Even so, there has been no real discussion. The public has been told that we have some sort of $42-million jackpot to spend on wonderful things. What hasn't been made clear is that with the award comes an obligation not only to match that $42 million with taxpayer and private money but a separate eight-year commitment to a portfolio of $1.4 billion in projects to be authorized, financed and managed by the RDA.

In other words, we have agreed to have an appointed, bureaucratic, authoritarian regime take over a good portion of the Indiana economy in exchange for a 3 percent downpayment-assistance grant from the state. And this bureaucracy will be fully armed with taxation and eminent domain capability.

Let's take a closer look at the "private investment" involved in all of this. What we are likely to see is that many of the projects will be owned by or leased to private companies that have made no more than a 60 percent investment in a particular project. So, in return for what is a relatively risk-free investment, the investor will receive nearly all the returns (remember that so many of our eco-devo contracts guarantee profits to private investors, such as the hotel at a famous ballpark in Fort Wayne).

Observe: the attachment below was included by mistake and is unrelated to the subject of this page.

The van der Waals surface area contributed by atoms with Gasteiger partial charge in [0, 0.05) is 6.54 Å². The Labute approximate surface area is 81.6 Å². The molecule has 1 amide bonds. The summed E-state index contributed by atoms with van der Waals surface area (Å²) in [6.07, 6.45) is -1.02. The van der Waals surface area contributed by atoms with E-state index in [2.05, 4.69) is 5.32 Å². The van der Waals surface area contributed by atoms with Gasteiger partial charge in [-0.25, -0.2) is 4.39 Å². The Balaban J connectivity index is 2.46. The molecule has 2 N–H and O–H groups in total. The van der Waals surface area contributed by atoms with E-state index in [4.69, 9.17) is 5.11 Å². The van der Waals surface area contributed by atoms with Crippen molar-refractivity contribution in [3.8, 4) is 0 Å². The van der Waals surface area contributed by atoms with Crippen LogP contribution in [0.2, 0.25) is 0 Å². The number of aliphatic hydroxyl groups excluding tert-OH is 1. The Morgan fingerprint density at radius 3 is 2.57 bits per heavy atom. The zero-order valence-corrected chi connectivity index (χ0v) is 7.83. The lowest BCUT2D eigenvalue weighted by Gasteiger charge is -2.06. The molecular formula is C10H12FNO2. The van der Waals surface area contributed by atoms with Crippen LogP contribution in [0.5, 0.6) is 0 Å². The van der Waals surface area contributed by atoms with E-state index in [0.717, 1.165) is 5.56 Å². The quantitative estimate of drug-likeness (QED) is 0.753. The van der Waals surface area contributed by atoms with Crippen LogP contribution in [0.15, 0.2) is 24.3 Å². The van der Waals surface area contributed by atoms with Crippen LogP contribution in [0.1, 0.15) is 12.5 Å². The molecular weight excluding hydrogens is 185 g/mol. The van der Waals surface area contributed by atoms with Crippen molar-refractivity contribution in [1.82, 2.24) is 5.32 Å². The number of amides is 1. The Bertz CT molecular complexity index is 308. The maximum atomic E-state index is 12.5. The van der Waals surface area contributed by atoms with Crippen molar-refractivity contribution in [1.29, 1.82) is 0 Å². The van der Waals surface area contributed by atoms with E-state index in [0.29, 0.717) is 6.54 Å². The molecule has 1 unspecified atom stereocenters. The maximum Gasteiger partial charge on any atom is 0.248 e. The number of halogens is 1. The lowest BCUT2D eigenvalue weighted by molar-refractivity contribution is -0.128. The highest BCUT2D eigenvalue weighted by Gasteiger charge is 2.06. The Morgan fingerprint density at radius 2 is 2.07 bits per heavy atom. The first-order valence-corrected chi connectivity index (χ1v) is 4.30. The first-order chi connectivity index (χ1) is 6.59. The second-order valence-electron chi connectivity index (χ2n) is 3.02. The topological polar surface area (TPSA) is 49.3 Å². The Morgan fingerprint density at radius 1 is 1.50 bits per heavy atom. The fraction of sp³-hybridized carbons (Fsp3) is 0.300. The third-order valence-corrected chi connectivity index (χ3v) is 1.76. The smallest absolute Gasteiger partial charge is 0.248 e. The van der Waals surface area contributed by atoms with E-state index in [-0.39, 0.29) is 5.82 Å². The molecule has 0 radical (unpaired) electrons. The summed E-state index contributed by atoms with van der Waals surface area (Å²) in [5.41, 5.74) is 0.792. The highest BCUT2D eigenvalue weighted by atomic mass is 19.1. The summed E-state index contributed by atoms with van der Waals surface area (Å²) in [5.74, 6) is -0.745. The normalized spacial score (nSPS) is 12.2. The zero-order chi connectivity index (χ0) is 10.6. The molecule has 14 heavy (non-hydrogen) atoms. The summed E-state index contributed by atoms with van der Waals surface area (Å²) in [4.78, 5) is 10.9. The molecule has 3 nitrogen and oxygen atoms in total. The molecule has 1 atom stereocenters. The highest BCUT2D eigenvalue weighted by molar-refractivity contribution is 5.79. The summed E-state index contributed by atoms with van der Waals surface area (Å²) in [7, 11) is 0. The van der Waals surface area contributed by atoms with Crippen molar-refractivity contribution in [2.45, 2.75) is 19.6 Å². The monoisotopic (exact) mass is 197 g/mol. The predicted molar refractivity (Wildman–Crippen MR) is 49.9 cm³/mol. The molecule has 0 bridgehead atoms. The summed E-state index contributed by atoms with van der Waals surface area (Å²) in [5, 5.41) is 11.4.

Another example can be found in the financials of the much-applauded City-Scape Flats project. There, the city of Fort Wayne puts up $7 million for a 173-car garage attached to a $20-million, 163-unit apartment complex. The only difference will be the scale: We're now talking about a billion dollars more of this sort of "investment."

Not only will developers that are not members of the in-crowd be unable to participate in the official projects but they may be crowded out of the market entirely; prime land will be earmarked by the RDA, bank funds will be tied up in RDA projects, land prices may make other development by truly private ventures cost-prohibitive.

In the end, the RDA will have discouraged actual entrepreneurship, innovation and free enterprise and replaced it with some sort of unaccountable directorate.

Jason Arp is a Fort Wayne City Councilman.